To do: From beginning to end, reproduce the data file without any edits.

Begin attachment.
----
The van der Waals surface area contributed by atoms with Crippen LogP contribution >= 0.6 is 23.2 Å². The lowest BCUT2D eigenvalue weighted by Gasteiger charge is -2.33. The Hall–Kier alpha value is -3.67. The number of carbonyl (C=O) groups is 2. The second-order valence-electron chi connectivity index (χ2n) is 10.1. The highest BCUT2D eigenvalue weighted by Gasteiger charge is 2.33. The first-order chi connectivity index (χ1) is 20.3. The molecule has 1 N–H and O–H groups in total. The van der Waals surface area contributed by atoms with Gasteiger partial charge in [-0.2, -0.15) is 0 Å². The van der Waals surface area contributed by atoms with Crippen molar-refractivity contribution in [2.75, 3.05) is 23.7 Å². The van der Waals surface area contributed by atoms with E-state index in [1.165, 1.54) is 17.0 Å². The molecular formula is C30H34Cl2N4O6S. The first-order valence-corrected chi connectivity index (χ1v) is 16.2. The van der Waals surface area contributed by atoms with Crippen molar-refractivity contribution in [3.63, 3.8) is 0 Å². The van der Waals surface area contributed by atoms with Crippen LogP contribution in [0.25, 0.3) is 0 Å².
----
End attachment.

The van der Waals surface area contributed by atoms with Crippen LogP contribution >= 0.6 is 23.2 Å². The lowest BCUT2D eigenvalue weighted by Gasteiger charge is -2.33. The Hall–Kier alpha value is -3.67. The number of carbonyl (C=O) groups is 2. The second-order valence-electron chi connectivity index (χ2n) is 10.1. The highest BCUT2D eigenvalue weighted by Gasteiger charge is 2.33. The first-order chi connectivity index (χ1) is 20.3. The molecule has 1 N–H and O–H groups in total. The van der Waals surface area contributed by atoms with Gasteiger partial charge in [-0.2, -0.15) is 0 Å². The van der Waals surface area contributed by atoms with Crippen molar-refractivity contribution in [2.75, 3.05) is 23.7 Å². The van der Waals surface area contributed by atoms with E-state index in [1.165, 1.54) is 17.0 Å². The molecular formula is C30H34Cl2N4O6S. The first-order valence-corrected chi connectivity index (χ1v) is 16.2. The van der Waals surface area contributed by atoms with Crippen molar-refractivity contribution in [3.63, 3.8) is 0 Å². The van der Waals surface area contributed by atoms with Crippen LogP contribution in [0.25, 0.3) is 0 Å².